Monday, November 16, 2009

The Harvest Is Nearing Its End

It was a tough summer for gardens.  My little experiment on my back patio was quite a disappointment.  Our grand old ash tree that shades the patio provides a quaint intimacy for dinner parties on a bricked-in, high-walled patio but it shaded my little peppers, cucumber, strawberries and tomatoes a bit too much.  I think at peak summer light, I was getting about an hour and a half of sunlight. 

My Chicago Avenue community garden plot was a whole different story.  Zucchini, beans, peas, peppers, tomatoes, swiss chard, spinach, basil, basil, basil, we had a bit of abundance starting in early July.  But regardless of where your garden was, wasn't it a hard summer?  I heard tragic stories of green tomatoes never turning red with our rainy cold August.  Deer attacked a meticulously tended patch up on the North Shore and those tomatoes definitely never had a chance.  Beef steak grew to the size of plum varieties and quit.  Lost potential.

I've written an awful lot lately about processes, cycles and seasons.  There is something wonderful about having a time for this and then having a time for that.  Last week, I sent all my little plants, those that had given me plenty of flavors and calories to play with and those that withered in the dark, damp patio back into the ground.  There they will rest and contribute to the soil that served them this summer.  Next spring we'll have another chance.  In the meantime, I'll pour over seed catalogs.  Study up on what, if any, fruit bearing plants grow well in the shade.  And I'll tend them better next year.  I've learned lessons about watering, dedication to the ground and trying not to force my silly plants to grow where they want to.  Isn't that just a helpful image for this year?  Yes my friend, we have lots of potential and most of us have the gift to see that potential before us.  But just because you see it, doesn't mean it'll grow there.  Just because you seized that opportunity, doesn't mean that it worked out, just this time.  Never fear my love.  You'll have another chance next spring.  The warm gusts of March will blow those golden leaves right off of your beds and you'll see new potential there that you hadn't seen before.  And it will grow.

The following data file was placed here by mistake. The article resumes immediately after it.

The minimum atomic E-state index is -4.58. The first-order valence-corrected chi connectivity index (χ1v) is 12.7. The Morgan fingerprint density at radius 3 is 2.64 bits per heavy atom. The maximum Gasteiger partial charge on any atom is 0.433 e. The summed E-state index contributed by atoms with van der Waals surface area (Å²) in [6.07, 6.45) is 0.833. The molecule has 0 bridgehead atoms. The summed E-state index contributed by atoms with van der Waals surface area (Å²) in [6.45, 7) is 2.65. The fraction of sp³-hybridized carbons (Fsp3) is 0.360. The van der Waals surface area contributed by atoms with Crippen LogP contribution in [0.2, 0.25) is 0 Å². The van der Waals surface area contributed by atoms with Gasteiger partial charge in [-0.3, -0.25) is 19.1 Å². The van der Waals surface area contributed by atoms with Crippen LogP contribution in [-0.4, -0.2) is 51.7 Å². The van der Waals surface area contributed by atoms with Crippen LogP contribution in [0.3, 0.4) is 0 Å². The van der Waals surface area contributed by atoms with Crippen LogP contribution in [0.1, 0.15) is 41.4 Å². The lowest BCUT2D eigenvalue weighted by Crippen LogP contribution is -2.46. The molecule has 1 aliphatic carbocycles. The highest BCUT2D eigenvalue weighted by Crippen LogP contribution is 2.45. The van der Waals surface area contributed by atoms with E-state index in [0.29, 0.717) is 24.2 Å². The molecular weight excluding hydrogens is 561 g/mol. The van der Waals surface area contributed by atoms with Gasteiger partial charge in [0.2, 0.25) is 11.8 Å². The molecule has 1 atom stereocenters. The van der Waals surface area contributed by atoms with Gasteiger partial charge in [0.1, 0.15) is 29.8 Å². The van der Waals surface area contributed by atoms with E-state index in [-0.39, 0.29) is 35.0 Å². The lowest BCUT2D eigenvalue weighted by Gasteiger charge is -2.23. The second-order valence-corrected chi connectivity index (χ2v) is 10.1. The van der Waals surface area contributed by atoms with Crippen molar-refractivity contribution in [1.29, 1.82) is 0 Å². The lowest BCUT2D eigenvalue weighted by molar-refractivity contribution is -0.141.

Fall Harvest Bread
1 1/2 c whole wheat flour
2 t cinnamon
1 t nutmeg
1/2 t salt
1 t baking soda
2 T white sugar
1/4 c brown sugar
2 eggs
1/4 c milk
1/4 c applesauce
1 T canola oil

1/2 can pumpkin puree
1/2 bag of fresh cranberries
1/2 c chopped pecans
1 apple, peeled and chopped

Preheat oven to 350.  In a medium sized bowl, whisk together flour, spices, salt and soda.  Set aside.  In a large bowl blend together sugar, milk, applesauce and canola oil.  Beat in eggs, one at a time.  Add dry ingredients to wet, 1 cup at a time.  Fold in pumpkin puree, cranberries, pecans and apple.  Pour into a 5x9 pan and bake for 50 minutes to 1 hour.

I like to make two at once to share with friends.

adapted from Good Things Catered


  1. This stuff is DELICIOUS. Two morning in a row we've had hearty pieces, warmed in the oven with just a little bit of butter and some yogurt on the side. Perfection.

  2. so i bought sweet potatoes and am going to make either fries or something else yummy...:) this is me experimenting with food...:) aren't you proud?